The Best Way To Store Fuel?

March 14, 2012, by Ken Jorgustin

best-way-to-store-fuel

Reader question: What is the best way to store fuel, gasoline or kerosene?  I was thinking of burring a 55 gallon drum with the top at ground level, with a hand pump for access.  Do you paint the drum with tar?  What do you suggest on both issues?

Gasoline is probably the hardest fuel to store for any length of time. It has a high vapor pressure (which means it evaporates quickly) and will go stale in a few weeks if not chemically treated. Stored gasoline must be treated with an additive like STA-BIL Fuel Stabilizer (pretty good) or even better… PRI-G (gasoline) or PRI-D (diesel), and protected from moisture if it is to be stored for any length of time. Gasoline has an auto-ignition temperature of 536-degrees Fahrenheit (the minimum temperature required to ignite a gas or vapor in air without a spark or flame being present).

Kerosene is one of the easiest fuels to store, and is more versatile than most people think. It does not evaporate as readily as gasoline and will remain stable in storage with no special treatment. Many pre-1950 farm tractor engines were designed to run on kerosene, and diesels will run on kerosene if necessary. With an auto-ignition temperature very similar to gasoline, kerosene will auto-ignite in air at 563-degrees F.

With regards to smaller fuel storage containers, use only approved containers. While there are approved plastic containers, these often have caps or seals that can get lost. The best way to safely store gasoline is in a heavy duty, self-closing approved metal gasoline safety can marked with letters UL (approved by Underwriters Laboratory).

…a few common-sense precautions

  • Keep gasoline out of children’s sight and reach.
  • Never store gasoline in glass containers or non-reusable plastic containers such as milk jugs.
  • Store only enough gasoline necessary to power equipment and let machinery cool before refueling it.
  • Never use gasoline inside the home or as a cleaning agent.
  • Clean up spills promptly and discard clean-up materials properly.
  • Do not smoke when handling gasoline.
  • Never use gasoline in place of kerosene.
  • Only fill portable gasoline containers outdoors. Place the container on the ground before filling and never fill containers inside a vehicle or in the bed of a pick-up truck.

If the storage location is permanent, and you are considering using a buried tank,  set it below the frost line where temperatures are stable at 55° F or so, which will inhibit evaporation. If buried fuel tanks offend your sense of environmental responsibility, then consider above ground storage, or an underground vault which has the added advantage of being able to inspect the tanks from time to time.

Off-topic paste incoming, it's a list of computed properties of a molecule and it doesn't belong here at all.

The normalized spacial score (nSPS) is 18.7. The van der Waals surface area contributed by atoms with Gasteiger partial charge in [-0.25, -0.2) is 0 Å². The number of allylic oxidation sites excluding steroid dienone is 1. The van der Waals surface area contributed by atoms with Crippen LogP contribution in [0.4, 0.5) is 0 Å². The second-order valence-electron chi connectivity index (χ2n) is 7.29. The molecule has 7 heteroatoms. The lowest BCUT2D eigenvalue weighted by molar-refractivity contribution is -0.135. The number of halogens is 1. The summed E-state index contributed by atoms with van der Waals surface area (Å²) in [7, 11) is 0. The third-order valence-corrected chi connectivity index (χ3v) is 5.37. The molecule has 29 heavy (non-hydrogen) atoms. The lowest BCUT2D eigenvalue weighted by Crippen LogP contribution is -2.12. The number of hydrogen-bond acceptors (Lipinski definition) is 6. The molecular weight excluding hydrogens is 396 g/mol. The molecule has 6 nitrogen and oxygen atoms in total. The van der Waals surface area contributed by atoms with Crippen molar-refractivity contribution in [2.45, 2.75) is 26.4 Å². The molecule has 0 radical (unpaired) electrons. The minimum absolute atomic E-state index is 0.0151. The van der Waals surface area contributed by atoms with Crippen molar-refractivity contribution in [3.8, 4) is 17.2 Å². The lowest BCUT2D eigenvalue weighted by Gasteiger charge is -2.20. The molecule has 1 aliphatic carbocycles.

55-gallon steel drums can be useful for above-ground storage, vertical with a hand pump or horizontally mounted on a rack with a spigot valve. An advantage to this method is that it is portable (compared to underground storage). Store in a shaded place because sunlight will speed up the oxidation process of the fuel and temperature swings will cause condensation to form at the bottom (keep a valve at the bottom to periodically drain for this purpose). Keeping the tank near full will reduce chances of condensation. You could use a fuel filter at the output valve to separate the water from fuel if this is a concern.

Although you should consult your local regulations regarding underground (and above ground) fuel storage, ‘if’ one were to decide to bury a 55-gallon steel drum, know that all steel tanks will eventually leak, a not so good prospect if underground. If you must store fuel underground, you should use purpose-built underground storage tanks. Otherwise, be sure to at least coat the tank exterior with many coats of rust inhibitor and/or coat with a thick coat of heavy roofing tar which will help significantly.

Note: “Poly” drums (the type for water storage) are made of high density plastic, and should not be used to store fuel because over time, the fuel will react with the plastic and gradually deteriorate the drum interior.

Today, the recommended UST (Underground Storage Tank) for fuel are made of double-wall fiberglass reinforced plastic.

Regarding EPA regulations:
The following USTs do not need to meet federal requirements for USTs:

  • Farm and residential tanks of 1,100 gallons or less capacity holding motor fuel used for noncommercial purposes;
  • Tanks storing heating oil used on the premises where it is stored;
  • Tanks on or above the floor of underground areas, such as basements or tunnels;
  • Septic tanks and systems for collecting storm water and wastewater;
  • Flow-through process tanks;
  • Tanks of 110 gallons or less capacity; and
  • Emergency spill and overfill tanks.

 

To directly answer the question of what is the best way to store fuel… If you’re talking about quantities like 55-gallon drums, the safest way is underground provided that you are using approved UST’s. I would seriously look at what is available for fiberglass reinforced tanks, although this will cost more than an ordinary steel drum. I do like the notion of portability if stored above ground. Depending on your property, it may be simple enough to discretely hide it.

Be very aware that unlike years ago, today’s fuels are refined such that they will not last long in storage, due to EPA regulations. So you will need to rotate what you have.

Just remember to do your due-diligence to research the best solutions for you and your location.

 

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